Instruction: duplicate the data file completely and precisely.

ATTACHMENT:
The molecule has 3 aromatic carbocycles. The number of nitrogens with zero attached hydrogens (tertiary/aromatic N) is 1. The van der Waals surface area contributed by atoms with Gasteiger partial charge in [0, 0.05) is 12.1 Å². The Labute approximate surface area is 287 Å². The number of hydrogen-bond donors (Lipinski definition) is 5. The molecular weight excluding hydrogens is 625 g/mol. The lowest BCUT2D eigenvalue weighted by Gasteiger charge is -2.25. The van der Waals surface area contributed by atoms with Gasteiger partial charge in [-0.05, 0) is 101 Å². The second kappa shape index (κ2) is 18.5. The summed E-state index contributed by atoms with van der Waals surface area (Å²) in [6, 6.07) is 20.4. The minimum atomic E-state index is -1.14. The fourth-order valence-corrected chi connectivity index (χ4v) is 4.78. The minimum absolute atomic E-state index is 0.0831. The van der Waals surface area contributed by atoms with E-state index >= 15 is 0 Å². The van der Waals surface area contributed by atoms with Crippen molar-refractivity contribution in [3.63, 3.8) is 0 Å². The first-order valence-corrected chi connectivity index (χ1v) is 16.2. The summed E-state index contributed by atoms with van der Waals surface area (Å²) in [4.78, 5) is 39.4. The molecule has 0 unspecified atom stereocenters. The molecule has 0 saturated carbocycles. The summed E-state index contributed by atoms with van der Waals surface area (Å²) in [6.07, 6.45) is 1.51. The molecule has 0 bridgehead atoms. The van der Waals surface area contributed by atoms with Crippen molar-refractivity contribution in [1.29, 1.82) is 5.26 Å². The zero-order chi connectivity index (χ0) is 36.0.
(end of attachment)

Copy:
The molecule has 3 aromatic carbocycles. The number of nitrogens with zero attached hydrogens (tertiary/aromatic N) is 1. The van der Waals surface area contributed by atoms with Gasteiger partial charge in [0, 0.05) is 12.1 Å². The Labute approximate surface area is 287 Å². The number of hydrogen-bond donors (Lipinski definition) is 5. The molecular weight excluding hydrogens is 625 g/mol. The lowest BCUT2D eigenvalue weighted by Gasteiger charge is -2.25. The van der Waals surface area contributed by atoms with Gasteiger partial charge in [-0.05, 0) is 101 Å². The second kappa shape index (κ2) is 18.5. The summed E-state index contributed by atoms with van der Waals surface area (Å²) in [6, 6.07) is 20.4. The minimum atomic E-state index is -1.14. The fourth-order valence-corrected chi connectivity index (χ4v) is 4.78. The minimum absolute atomic E-state index is 0.0831. The van der Waals surface area contributed by atoms with E-state index >= 15 is 0 Å². The van der Waals surface area contributed by atoms with Crippen molar-refractivity contribution in [3.63, 3.8) is 0 Å². The first-order valence-corrected chi connectivity index (χ1v) is 16.2. The summed E-state index contributed by atoms with van der Waals surface area (Å²) in [4.78, 5) is 39.4. The molecule has 0 unspecified atom stereocenters. The molecule has 0 saturated carbocycles. The summed E-state index contributed by atoms with van der Waals surface area (Å²) in [6.07, 6.45) is 1.51. The molecule has 0 bridgehead atoms. The van der Waals surface area contributed by atoms with Crippen molar-refractivity contribution in [1.29, 1.82) is 5.26 Å². The zero-order chi connectivity index (χ0) is 36.0.